SHANGHAI - Chinese police have detained 22 people for making drug capsules using a toxic raw material produced from scrap leather, state media said, in the latest in a string of product safety scandals.
Police in the eastern province of Zhejiang found the suspects allegedly made and sold capsules with excessive levels of chromium after using industrial gelatin made from discarded leather, the Xinhua News agency said late Monday.
Chromium, which has several industrial uses including leather tanning, can cause cancer.
China has been hit by a series of product safety scandals, often involving food or pharmaceuticals, despite government pledges to improve supervision, and public outrage over lax controls and official corruption is on the increase.
According to Xinhua, at least half of the people detained worked for capsule makers in Zhejiang's Xinchang county, a major production base.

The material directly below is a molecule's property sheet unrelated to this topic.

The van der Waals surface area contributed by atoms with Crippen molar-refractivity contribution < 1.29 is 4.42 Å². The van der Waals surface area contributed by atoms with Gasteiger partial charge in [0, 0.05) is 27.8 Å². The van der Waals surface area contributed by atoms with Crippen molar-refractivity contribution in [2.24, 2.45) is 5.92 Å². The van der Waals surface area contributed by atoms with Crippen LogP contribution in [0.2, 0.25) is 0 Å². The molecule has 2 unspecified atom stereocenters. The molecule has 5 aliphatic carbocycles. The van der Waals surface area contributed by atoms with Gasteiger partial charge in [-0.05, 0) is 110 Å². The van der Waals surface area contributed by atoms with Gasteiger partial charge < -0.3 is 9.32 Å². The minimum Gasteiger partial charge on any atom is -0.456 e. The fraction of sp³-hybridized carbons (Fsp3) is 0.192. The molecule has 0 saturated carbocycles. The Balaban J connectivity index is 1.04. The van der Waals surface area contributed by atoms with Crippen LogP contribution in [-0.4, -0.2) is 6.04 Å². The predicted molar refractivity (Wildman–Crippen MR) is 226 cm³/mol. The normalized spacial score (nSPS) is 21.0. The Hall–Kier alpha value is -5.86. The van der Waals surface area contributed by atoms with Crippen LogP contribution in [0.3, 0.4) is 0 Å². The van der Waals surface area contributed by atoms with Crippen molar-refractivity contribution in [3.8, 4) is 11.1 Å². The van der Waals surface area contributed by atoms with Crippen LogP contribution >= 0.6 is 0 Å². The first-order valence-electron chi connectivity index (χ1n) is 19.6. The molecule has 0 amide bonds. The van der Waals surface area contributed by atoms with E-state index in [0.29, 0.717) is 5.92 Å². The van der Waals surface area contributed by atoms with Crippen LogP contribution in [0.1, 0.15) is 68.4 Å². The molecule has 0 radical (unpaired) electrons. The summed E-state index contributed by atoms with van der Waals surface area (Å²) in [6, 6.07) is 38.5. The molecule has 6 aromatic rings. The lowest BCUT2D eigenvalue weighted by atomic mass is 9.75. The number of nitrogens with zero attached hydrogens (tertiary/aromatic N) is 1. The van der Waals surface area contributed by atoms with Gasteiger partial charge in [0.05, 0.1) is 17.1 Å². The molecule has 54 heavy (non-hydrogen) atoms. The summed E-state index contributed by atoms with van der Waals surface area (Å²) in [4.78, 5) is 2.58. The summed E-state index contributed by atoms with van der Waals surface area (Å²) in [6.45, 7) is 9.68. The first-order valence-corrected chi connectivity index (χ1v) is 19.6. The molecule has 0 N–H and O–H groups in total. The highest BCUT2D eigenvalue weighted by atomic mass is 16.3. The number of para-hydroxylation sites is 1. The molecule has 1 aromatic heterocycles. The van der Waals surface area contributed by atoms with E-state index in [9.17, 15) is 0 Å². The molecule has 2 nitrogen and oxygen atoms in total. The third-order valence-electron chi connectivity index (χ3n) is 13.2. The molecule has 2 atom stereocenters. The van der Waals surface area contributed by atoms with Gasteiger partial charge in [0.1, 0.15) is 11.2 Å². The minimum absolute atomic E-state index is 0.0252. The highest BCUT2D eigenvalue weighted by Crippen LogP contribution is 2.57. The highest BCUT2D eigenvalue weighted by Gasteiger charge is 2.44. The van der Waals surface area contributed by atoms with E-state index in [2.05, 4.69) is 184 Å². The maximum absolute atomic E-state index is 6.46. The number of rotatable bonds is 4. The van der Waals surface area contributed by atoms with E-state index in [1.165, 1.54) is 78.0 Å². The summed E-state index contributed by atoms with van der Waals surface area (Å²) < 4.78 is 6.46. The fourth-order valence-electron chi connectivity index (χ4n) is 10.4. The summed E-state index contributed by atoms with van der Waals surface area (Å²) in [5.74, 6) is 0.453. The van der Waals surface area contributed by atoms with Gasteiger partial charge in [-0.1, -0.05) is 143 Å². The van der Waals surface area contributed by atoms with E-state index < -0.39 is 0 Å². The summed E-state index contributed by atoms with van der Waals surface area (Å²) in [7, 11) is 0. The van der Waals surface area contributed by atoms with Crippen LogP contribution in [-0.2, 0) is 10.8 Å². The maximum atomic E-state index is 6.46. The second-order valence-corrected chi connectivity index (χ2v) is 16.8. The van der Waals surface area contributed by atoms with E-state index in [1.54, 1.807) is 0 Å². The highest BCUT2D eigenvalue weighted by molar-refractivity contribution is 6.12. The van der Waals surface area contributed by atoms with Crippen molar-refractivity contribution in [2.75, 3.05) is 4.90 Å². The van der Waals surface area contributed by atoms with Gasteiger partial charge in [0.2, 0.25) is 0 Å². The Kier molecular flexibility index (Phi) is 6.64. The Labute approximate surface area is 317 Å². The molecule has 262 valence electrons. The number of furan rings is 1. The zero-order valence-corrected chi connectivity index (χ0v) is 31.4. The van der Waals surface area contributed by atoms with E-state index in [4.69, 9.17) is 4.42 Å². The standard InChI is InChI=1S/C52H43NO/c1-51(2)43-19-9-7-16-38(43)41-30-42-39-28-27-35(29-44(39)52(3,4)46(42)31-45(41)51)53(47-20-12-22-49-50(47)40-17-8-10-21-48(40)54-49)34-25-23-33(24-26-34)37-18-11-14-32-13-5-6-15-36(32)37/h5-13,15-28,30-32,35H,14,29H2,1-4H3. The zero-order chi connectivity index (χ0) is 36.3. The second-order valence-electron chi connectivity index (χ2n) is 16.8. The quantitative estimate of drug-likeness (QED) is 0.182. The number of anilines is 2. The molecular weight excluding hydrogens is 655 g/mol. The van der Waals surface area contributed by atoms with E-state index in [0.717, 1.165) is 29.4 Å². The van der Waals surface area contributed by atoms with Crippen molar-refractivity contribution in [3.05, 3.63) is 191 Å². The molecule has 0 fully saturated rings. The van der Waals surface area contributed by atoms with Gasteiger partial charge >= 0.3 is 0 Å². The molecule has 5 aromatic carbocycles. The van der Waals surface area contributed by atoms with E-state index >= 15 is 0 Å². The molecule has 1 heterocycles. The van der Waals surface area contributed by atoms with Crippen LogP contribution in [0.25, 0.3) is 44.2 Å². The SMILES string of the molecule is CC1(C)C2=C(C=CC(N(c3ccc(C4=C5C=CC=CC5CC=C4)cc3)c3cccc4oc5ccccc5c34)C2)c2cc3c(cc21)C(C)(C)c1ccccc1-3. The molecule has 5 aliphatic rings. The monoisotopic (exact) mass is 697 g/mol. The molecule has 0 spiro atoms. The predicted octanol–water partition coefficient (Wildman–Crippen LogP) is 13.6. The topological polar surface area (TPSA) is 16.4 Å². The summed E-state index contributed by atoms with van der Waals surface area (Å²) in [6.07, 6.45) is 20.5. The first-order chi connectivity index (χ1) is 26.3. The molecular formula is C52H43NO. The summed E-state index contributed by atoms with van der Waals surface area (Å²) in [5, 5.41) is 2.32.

Police and government departments of Zhejiang and Xinchang county were not immediately available for comment.
According to the report, the industrial gelatin used to make the capsules came from other factories in the northern province of Hebei and the eastern province of Jiangxi.
In another twist to the scandal, police also detained a factory owner in Hebei for allegedly setting fire to his own plant to destroy evidence of making industrial gelatin, Xinhua said in a separate report on Tuesday.
Song Xunjie, manager of the Xueyang Glair Gelatin Factory, is said to be a supplier to companies across the country, it added.
The government's State Food and Drug Administration (SFDA), the industry regulator, on Sunday also suspended sales of 13 types of drugs confirmed to have excessive levels of chromium.
The case is the latest in a long series of product safety scandals.
In November last year, authorities busted a gang that produced and sold fake medicine -- some made of animal feed -- arresting 114 suspects and seizing more than 65 million counterfeit tablets.
And Zheng Xiaoyu, former head of the SFDA, was executed in 2007 for accepting $850,000 in bribes in exchange for granting approval for hundreds of medicines, some later found to be dangerous.